According to one survey from the U.K., women change their hairstyles about 150 times over the course of a lifetime. However many times you make the change, it’s likely that coloring is a part of the process.
It’s not required, of course. These days, going gray is in vogue, with celebrities like Helen Mirren, Jamie Lee Curtis, and Meryl Streep all embracing their natural silver.
Still, about 65 percent of women alter their natural hair color, about a 7 percent increase from the 1950s. We like playing with color. It makes us feel good…until we open the bottle and smell all the fumes.
Traditional hair dyes are full of potentially harmful chemicals that at high exposures, have been linked with skin and respiratory irritation, a suppressed immune system, and even cancer.
Is there a way to cover the gray—or just enjoy a nice color—without exposing ourselves to these toxic chemicals?
The Concern About Regular Hair Dyes
The National Cancer Institute (NCI) states that over 5,000 different chemicals are used in hair dye products, some of which are reported to be carcinogenic in animals. Though manufacturers have improved dye products to eliminate some of the more dangerous chemicals that were used in the 1970s, most still contain less-than-savory ingredients.
Chemicals found in hair dyes:
- Quaternium-15, which can release formaldehyde, a known carcinogen
- Alkylphenol ethoxylates (APEs), which may be hormone disruptors
- Phenylenediamine (PPD), which is a skin and respiratory irritant and has been classified in the European Union as toxic and dangerous to the environment
The NCI notes that some studies have found that hairdressers and barbers are at an increased risk of bladder cancer, potentially because of coloring chemicals. Other studies have found personal use of hair dyes could potentially increase the risk of leukemia and non-Hodgkin lymphoma, but results have been mixed.
We aren't risking it.
When we review the research, we can see that we don’t have enough studies yet to know how coloring our hair maybe 6-10 times a year really affects our health. Most likely—unless we’re hairdressers who deal with high exposures or we color more frequently than usual—the effects will be negligible. Still, it’s not comforting to imagine all those chemicals seeping into our scalps (not to mention the toll that the creation and disposal of these chemicals takes on the environment).
Fortunately, there are other alternatives.
Coloring Your Hair Naturally
Turns out we can use a lot of natural ingredients—some of which we can find in our kitchens—to create new hair color. It depends on what color you’re looking for, how intense you want it, and how much time you want to spend.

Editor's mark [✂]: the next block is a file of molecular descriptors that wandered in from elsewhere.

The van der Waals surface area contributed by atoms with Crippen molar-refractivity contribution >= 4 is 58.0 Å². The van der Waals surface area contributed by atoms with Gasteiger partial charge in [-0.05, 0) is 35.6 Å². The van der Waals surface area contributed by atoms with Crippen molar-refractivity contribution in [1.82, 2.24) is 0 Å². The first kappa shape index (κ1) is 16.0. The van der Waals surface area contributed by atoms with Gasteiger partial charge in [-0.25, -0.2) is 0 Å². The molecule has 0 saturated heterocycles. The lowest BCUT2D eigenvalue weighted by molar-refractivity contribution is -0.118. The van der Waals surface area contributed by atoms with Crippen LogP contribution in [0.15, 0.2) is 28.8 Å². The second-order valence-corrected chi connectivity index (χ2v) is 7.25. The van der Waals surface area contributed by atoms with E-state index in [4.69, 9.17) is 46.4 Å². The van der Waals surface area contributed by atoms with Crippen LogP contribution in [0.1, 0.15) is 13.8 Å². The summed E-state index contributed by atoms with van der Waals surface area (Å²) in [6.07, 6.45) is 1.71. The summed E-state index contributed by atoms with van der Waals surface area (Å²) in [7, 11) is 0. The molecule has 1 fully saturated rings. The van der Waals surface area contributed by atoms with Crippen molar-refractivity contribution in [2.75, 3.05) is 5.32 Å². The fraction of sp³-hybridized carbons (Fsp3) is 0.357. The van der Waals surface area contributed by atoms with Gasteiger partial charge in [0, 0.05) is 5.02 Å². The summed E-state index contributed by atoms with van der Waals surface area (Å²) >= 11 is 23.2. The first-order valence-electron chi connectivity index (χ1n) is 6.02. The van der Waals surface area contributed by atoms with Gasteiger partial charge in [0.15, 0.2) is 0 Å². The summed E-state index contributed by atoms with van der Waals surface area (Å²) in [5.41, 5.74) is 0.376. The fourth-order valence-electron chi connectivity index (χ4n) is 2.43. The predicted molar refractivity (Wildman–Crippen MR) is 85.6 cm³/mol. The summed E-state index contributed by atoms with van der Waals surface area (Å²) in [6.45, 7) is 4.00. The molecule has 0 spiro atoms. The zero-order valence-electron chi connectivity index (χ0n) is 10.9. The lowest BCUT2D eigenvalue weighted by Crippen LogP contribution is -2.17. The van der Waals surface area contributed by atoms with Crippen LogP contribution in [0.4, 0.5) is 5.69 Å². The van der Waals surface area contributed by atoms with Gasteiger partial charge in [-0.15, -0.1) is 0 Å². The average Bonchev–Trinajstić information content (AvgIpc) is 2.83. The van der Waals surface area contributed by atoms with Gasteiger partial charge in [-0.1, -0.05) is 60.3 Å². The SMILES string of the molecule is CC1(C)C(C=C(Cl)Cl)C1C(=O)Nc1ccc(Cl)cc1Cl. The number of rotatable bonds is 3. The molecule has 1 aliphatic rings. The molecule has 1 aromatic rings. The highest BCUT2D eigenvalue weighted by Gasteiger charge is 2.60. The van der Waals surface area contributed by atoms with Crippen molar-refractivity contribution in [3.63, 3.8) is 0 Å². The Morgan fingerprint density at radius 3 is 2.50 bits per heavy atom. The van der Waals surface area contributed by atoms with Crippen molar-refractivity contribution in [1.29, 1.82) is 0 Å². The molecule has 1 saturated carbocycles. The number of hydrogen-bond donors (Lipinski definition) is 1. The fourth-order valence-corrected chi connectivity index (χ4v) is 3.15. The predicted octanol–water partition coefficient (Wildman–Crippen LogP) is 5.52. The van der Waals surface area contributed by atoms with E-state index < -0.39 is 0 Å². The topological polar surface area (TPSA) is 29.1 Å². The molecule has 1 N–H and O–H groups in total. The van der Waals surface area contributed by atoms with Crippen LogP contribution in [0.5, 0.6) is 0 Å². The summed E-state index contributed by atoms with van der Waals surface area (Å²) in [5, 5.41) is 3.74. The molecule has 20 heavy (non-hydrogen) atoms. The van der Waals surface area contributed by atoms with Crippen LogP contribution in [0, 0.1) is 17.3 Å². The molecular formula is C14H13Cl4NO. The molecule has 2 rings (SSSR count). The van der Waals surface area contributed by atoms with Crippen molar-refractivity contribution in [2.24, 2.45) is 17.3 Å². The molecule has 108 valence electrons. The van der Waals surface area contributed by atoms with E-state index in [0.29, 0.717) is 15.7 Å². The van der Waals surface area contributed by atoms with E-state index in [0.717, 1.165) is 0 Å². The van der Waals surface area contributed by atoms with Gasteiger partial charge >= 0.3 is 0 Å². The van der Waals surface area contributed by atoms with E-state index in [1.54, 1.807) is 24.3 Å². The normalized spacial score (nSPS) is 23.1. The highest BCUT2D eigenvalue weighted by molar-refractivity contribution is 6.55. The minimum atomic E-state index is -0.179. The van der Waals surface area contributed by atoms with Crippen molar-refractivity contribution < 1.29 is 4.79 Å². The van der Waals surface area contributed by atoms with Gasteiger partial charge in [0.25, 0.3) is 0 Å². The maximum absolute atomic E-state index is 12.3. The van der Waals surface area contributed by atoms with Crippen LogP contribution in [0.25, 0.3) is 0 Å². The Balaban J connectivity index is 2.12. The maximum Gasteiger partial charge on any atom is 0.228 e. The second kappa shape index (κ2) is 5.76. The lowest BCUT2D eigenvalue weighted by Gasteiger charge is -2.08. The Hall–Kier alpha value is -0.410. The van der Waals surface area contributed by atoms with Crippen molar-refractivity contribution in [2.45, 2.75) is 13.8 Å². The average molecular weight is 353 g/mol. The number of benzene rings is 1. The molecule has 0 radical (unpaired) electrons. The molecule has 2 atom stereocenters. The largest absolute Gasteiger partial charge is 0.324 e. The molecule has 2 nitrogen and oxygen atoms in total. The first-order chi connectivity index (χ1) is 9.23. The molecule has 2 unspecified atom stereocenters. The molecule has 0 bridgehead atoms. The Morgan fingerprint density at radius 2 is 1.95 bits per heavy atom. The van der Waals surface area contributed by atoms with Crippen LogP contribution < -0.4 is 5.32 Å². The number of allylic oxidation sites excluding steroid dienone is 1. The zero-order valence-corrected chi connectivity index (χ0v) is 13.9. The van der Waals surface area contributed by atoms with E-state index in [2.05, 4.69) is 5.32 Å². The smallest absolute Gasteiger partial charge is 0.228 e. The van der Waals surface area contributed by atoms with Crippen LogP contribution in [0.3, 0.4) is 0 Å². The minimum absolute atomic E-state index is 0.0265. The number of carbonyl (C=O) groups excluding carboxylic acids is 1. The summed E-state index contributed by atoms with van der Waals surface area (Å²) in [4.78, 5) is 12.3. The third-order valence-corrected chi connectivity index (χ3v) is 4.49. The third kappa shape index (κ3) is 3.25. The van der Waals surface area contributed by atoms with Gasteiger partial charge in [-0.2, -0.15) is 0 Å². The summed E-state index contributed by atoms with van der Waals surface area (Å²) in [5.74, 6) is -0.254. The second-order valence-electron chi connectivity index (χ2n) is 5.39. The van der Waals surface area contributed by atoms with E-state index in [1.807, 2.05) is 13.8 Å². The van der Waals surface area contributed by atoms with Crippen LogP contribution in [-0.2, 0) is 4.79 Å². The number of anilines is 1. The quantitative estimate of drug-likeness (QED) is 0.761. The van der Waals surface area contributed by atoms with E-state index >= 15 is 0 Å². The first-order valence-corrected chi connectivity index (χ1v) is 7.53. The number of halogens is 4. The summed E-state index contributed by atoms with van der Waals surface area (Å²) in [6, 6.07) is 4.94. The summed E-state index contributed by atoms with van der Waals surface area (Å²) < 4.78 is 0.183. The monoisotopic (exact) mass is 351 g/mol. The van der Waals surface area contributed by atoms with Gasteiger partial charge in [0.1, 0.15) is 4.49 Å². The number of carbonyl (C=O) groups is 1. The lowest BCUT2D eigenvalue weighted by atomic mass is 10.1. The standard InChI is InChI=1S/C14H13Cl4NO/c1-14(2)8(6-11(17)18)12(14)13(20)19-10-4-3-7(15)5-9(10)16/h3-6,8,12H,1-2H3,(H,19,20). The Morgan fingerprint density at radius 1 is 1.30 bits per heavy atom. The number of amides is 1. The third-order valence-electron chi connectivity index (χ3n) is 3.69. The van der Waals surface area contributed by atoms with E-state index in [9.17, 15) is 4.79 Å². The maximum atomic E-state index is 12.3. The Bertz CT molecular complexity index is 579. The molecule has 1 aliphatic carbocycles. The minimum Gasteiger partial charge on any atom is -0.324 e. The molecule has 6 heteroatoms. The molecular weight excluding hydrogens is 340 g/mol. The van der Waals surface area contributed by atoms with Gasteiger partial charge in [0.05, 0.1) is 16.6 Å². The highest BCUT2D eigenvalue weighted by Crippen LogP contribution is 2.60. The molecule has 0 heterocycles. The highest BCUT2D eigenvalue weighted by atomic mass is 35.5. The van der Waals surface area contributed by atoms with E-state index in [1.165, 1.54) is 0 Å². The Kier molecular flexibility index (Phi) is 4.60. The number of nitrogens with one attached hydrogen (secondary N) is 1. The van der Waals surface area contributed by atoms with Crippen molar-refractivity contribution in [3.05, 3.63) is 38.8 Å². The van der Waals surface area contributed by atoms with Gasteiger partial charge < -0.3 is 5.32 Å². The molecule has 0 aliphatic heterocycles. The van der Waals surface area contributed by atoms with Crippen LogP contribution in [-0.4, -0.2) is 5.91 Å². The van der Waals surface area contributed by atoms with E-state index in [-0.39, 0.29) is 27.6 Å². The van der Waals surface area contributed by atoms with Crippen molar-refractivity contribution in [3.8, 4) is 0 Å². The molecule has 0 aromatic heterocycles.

Keep in mind that natural color products are not the same as chemical color products. They don’t usually last as long, you won’t be able to completely change your natural color, and the color may be slightly different than you imagined. (Of course, that often happens in the salon, too!)
It may take some time and experimentation to get the color you’re looking for, but meanwhile you’ll actually be doing something good for your hair.
A few helpful tips:
First, if you’re not sure you’re brave enough to try the following dyes on your entire head of hair, save some from your next trim or cut off a few locks and test a small amount of natural dye first.
Next, always rinse out your color with apple cider vinegar to help the color last longer. Try rinsing with a vinegar/water solution, or mix one-tablespoon apple cider vinegar with about a cup of water in a spray bottle and apply after coloring hair—don’t rinse.
If you're not a DIY enthusiast…
If you’re not into making your own, we highly recommend using Hairprint, an incredible, all natural color-restoring product. This safe, hair-healing product is essentially a scientific breakthrough that uses a non-toxic method to restore gray hair to its natural color. Check it out here.
7 Ingredients To Color Your Hair Naturally
Coffee works great if you’re looking to go darker, cover gray hairs, or add dimension to dark tresses. Simply brew a strong coffee (espresso works well), let it cool, and then mix one cup with a couple cups of leave-in conditioner and 2 tablespoons of coffee grounds.
Apply on clean hair and allow to sit for about an hour. If you use apple cider vinegar to rinse, it will help the color last longer. You may need to repeat the process a couple times to see noticeable results.
Like coffee, black tea can help you go darker, and can also help cover gray hairs. If you have lighter hair, though, there are other types of tea you can use. Chamomile, for example, is recommended for blondes, while rooibos may work for redheads.
Do keep in mind that tea works best with your natural color. You won’t be able to turn blonde hair brunette. But black tea can darken blonde hair and chamomile can lighten it—especially if you sit in the sun while you have it in.